World Cup 2010: 10 Years Later
Written by: Massimo Cipriano
Pain, passion, drama, and controversy are all words fitting for the South African edition of the World Cup in 2010. Although ten years have passed since the tournament, there are so many memories that sit so fondly in the minds of fans across the world as if it happened yesterday. In this list, we look back and reflect upon some of the most memorable aspects of the 2010 World Cup that will be talked about for decades to come.
10. Jabulani: A Great Ball of Disappointment
The new African scene for the World Cup did not come without its share of controversial features. For starters, the official ball, the Jabulani (translates to “celebrate” in Zulu) was not well-celebrated among the goalkeepers in the cup. The Jabulani was a smooth, nearly seamless ball, but that would actually be the root to many of its problems. The Jabulani was, ironically, too round and smooth of a ball to move in the air with proper spin and symmetry. Iker Casillas went on to compare the Jabulani to a beach ball, and the Jabulani would go down as one of the biggest failures in our recent memory.
(Photo: Kai Pfaffenbach/ Reuters)
9. Diego Forlan’s Stellar Tournament
Diego Forlan put on a show in South Africa, taking Uruguay on a deep, drama-filled run that finished with a surprising semi-final visit. He was a constant presence on the pitch, using his silky touches and dribbling and incisive crossing and set-pieces to open up the opposing defense. Forlan netted five goals in the tournament, including a free kick against Ghana in the quarter-finals, a long-range snipe in the semi-finals against the Netherlands, and a screaming volley in the third place match against Germany. Forlan earned the Golden Ball, given to the best player of the tournament, and his performance in South Africa will be remembered among the greatest.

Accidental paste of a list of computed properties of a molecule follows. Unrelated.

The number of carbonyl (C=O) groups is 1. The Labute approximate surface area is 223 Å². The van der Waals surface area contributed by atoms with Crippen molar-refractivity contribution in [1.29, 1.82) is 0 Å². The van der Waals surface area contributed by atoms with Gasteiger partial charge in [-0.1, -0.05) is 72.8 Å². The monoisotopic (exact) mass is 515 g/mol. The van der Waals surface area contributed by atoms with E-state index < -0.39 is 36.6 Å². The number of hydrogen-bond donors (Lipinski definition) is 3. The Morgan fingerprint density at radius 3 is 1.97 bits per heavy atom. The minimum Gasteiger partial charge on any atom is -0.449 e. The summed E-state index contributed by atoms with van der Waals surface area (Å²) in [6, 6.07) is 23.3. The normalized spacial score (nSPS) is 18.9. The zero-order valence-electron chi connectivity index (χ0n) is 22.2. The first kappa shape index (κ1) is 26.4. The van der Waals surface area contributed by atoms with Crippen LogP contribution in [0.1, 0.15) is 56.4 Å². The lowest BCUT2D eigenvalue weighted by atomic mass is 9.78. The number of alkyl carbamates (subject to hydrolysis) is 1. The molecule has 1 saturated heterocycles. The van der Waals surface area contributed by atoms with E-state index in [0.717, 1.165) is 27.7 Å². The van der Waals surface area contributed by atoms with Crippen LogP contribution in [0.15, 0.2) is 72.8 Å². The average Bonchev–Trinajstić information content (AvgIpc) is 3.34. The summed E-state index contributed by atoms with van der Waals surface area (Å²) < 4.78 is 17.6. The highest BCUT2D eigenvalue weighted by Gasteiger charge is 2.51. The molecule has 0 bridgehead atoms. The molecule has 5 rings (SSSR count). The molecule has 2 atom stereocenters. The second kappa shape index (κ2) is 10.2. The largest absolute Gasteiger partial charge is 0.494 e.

8. Italy Bounce Out
2010 was the beginning of an interesting trend, where the previous champion would make a surprising early exit in the group phase. The first victim of these victims was Italy, who entered South Africa fresh off of a World Cup victory four years earlier. Their group seemed quite manageable, with matches against Paraguay, New Zealand and Slovakia seeming like bumps in the road on the way to another deep title run. However, the Azzurri failed to get a single win out of these fixtures, and finished the group stage in last place with a mere two points. Italy has not since recovered, failing to escape Group D in 2014 and missing the tournament in 2018.
(Photo: BBC Sport)
7. Vuvuzelas Generate The Wrong Buzz
You either loved or hated the vuvuzela, the instruments that added constant noise to each World Cup broadcast. Arguments against them came from a variety of angles, with some suggesting that they could obstruct player-communication, cause lack of concentration and create rest deprivation. Others, fans and players alike were enraged by how blatantly annoying they were. The vuvuzela did have its share of stardom, though, with kids (including myself) getting a personal vuvuzela to blare around the house. However, the stardom was short-lived, as FIFA was sure to ban the vuvuzela for the next tournament in Rio. Although it’s time in the spotlight wasn’t very long, the vuvuzela will always be synonymous with the World Cup in South Africa.
(Photo: John Hrusa)
6. Robert Green’s Infamous Blunder
The excitement and buzz for a fresh hack at the World Cup was at full capacity for England, who were looking for a strong start to the tournament in their first match against the United States. They even got off to a thunderous start, with captain Steven Gerrard slotting a fourth minute goal against a pedestrian American defense. Everything seemed great for the Three Lions, until their roll came to a crash and burn 36 minutes later in the most unexpected fashion. In the 40th minute, Clint Dempsey took a slow-rolling shot that should have easily been saved by goalkeeper Robert Green, or so we thought. The ball somehow escaped his gloves, and trickled into the back of the net past outstretched arms that would symbolize failure. Fabio Capello got his team going again, but had to leave Green behind, who was replaced by David James for the remainder of the tournament. England managed to qualify for the knockout rounds, but the worst of their drama was yet to come.
(Photo: Darren Staples/ Reuters)